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Australian Defense Force Begins RFID-Tagging Shipments

The military has deployed the same active RFID technology used by the United States and other allies, to enable interoperability and improved visibility of supplies to troops.
By Claire Swedberg
Apr 13, 2007The Australian Defense Force (ADF) has begun utilizing active RFID tags to track the supplies it sends to the Middle East and throughout its own country. On April 11, at Sydney's Mascot Airport, the department shipped its first RFID-tagged cargo on airplanes destined for Iraq and Afghanistan.

The ADF has joined NATO, the U.S. Department of Defense (DOD), United Kingdom and other countries in adopting the Track and Trace RFID system from Savi Technology. This system involves affixing active RFID tags to shipments that can be tracked with fixed and handheld RFID readers throughout the theater of war in the Middle East, and also domestically. Because the ADF's RFID network is interoperable with those of its allies, the military organization can share shipment data with other countries and NATO, such as where they are and when they arrive.

With the Track and Trace system, Australia can link to the Savi network so other nations' military personnel can capture RFID tags' transmissions with their own RFID readers, then have the tag's data routed directly to Australia.

The ADF is attaching the Savi RFID tags to pallets and boxes containing such things as weapons, food, medical supplies and spare parts, as well as to certain high-value items, as they are loaded onto planes. The defense force captures a read of the tags before they leave, and again when the shipments arrive at other airports, get loaded in warehouses and arrive at military bases. The ADF is also attaching the tags to shipping containers traveling by ocean. The active 433 MHz tags comply with ISO 18000-7, a standard approved for use in most countries. The data on the read-write tags includes a unique RFID number and could also contain other details about the items being shipped.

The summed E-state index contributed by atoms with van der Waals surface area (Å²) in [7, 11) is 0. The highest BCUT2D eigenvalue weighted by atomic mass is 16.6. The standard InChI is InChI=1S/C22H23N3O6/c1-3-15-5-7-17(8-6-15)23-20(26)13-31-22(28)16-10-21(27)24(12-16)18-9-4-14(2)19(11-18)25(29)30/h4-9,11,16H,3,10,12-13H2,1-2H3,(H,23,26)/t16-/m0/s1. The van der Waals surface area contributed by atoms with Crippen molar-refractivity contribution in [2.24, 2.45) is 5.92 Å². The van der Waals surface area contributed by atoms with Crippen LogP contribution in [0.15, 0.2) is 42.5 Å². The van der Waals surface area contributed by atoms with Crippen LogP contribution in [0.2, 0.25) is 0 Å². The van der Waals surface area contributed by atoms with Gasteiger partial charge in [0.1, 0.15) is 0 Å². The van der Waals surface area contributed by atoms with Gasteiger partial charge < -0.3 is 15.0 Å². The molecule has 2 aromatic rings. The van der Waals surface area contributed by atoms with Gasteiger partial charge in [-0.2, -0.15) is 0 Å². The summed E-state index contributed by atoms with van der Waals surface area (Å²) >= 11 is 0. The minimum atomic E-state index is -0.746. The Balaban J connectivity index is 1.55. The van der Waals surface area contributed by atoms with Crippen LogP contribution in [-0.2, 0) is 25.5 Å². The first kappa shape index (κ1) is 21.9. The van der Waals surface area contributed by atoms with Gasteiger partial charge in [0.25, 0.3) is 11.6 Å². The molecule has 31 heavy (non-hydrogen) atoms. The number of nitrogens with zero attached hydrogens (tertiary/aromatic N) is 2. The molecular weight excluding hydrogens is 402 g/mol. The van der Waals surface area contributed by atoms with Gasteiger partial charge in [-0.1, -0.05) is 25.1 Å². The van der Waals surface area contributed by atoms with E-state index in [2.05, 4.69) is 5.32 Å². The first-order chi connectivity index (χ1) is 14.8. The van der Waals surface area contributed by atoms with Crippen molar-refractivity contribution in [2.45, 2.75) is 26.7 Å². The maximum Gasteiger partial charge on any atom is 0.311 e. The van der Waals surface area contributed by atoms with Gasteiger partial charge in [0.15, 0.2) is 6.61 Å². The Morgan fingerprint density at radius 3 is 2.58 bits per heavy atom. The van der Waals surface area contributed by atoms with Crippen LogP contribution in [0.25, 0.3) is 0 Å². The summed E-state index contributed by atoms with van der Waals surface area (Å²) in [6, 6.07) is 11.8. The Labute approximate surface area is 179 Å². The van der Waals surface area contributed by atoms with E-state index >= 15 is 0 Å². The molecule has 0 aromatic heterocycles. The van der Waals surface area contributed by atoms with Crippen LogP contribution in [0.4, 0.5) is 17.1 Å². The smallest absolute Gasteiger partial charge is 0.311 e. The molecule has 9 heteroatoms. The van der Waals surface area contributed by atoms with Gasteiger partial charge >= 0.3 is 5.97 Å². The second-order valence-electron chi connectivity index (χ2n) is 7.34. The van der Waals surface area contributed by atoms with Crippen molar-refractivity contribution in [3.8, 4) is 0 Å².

The Track and Trace system incorporates Savi's Web-based SmartChain Consignment Management Application (CMA), a software system that links RFID data from an interrogator to the government agency that owns the tag. Data captured by an RFID reader is managed by the SmartChain Site Manager software, which collects data read by RFID devices, incorporates local business rules at supply chain nodes and routes the data to the appropriate agency. NATO started deploying the CMA system in late 2005 (see NATO Rolling Out System for Sharing Data).

The ADF is a significant participant in the ongoing wars in Afghanistan and Iraq. Although it is not a NATO member, says Bruce Jacquemard, Savi's executive vice president of global sales and alliances, the country has an interest in being part of the interoperability network shared by other NATO member-countries. "Australia looked at it such that if they wanted to have interoperability and compatibility with the rest of the world, they should implement the same technology," he says.

The ADF spent about one year working on the system before rolling it out this month, Jacquemard says (see Australia's Military to Track Supplies). Early planning included setting up a data infrastructure, as well as a network of more than 30 RFID read locations in Australian airports, seaports, freight depots and military bases. The tags are also available with sensors designed to detect temperature or shipment tampering.

According to Jacquemard, the initial shipment of April 11 was the beginning of a full-scale rollout. Presently, he says, the ADF is in the process of tagging shipments destined for the Middle East, East Timor and other locations.
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